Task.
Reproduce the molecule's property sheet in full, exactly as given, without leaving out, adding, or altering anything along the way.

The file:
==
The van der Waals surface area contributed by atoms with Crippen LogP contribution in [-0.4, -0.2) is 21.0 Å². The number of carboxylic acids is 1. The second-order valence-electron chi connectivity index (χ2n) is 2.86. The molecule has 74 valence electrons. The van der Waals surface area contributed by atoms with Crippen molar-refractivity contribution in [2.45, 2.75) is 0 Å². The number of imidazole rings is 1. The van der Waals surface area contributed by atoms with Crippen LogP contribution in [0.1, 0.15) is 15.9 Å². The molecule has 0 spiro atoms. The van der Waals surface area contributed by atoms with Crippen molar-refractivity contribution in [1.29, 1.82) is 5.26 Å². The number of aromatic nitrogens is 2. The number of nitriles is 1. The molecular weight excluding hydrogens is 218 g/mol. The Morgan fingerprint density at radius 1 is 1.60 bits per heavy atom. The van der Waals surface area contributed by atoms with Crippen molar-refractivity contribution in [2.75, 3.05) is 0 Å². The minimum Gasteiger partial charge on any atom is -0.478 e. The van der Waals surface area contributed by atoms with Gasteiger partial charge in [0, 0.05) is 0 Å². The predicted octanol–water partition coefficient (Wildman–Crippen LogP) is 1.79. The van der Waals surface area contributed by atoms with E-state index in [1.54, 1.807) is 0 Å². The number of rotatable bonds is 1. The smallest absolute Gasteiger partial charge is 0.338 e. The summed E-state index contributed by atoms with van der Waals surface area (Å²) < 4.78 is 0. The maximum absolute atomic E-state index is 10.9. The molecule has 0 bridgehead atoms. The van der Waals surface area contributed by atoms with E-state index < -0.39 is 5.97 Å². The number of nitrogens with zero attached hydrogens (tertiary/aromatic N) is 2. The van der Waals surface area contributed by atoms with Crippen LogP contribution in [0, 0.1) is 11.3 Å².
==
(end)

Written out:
The van der Waals surface area contributed by atoms with Crippen LogP contribution in [-0.4, -0.2) is 21.0 Å². The number of carboxylic acids is 1. The second-order valence-electron chi connectivity index (χ2n) is 2.86. The molecule has 74 valence electrons. The van der Waals surface area contributed by atoms with Crippen molar-refractivity contribution in [2.45, 2.75) is 0 Å². The number of imidazole rings is 1. The van der Waals surface area contributed by atoms with Crippen LogP contribution in [0.1, 0.15) is 15.9 Å². The molecule has 0 spiro atoms. The van der Waals surface area contributed by atoms with Crippen molar-refractivity contribution in [1.29, 1.82) is 5.26 Å². The number of aromatic nitrogens is 2. The number of nitriles is 1. The molecular weight excluding hydrogens is 218 g/mol. The Morgan fingerprint density at radius 1 is 1.60 bits per heavy atom. The van der Waals surface area contributed by atoms with Crippen molar-refractivity contribution in [2.75, 3.05) is 0 Å². The minimum Gasteiger partial charge on any atom is -0.478 e. The van der Waals surface area contributed by atoms with Gasteiger partial charge in [0, 0.05) is 0 Å². The predicted octanol–water partition coefficient (Wildman–Crippen LogP) is 1.79. The van der Waals surface area contributed by atoms with E-state index in [1.54, 1.807) is 0 Å². The number of rotatable bonds is 1. The smallest absolute Gasteiger partial charge is 0.338 e. The summed E-state index contributed by atoms with van der Waals surface area (Å²) < 4.78 is 0. The maximum absolute atomic E-state index is 10.9. The molecule has 0 bridgehead atoms. The van der Waals surface area contributed by atoms with E-state index < -0.39 is 5.97 Å². The number of nitrogens with zero attached hydrogens (tertiary/aromatic N) is 2. The van der Waals surface area contributed by atoms with Crippen LogP contribution in [0, 0.1) is 11.3 Å².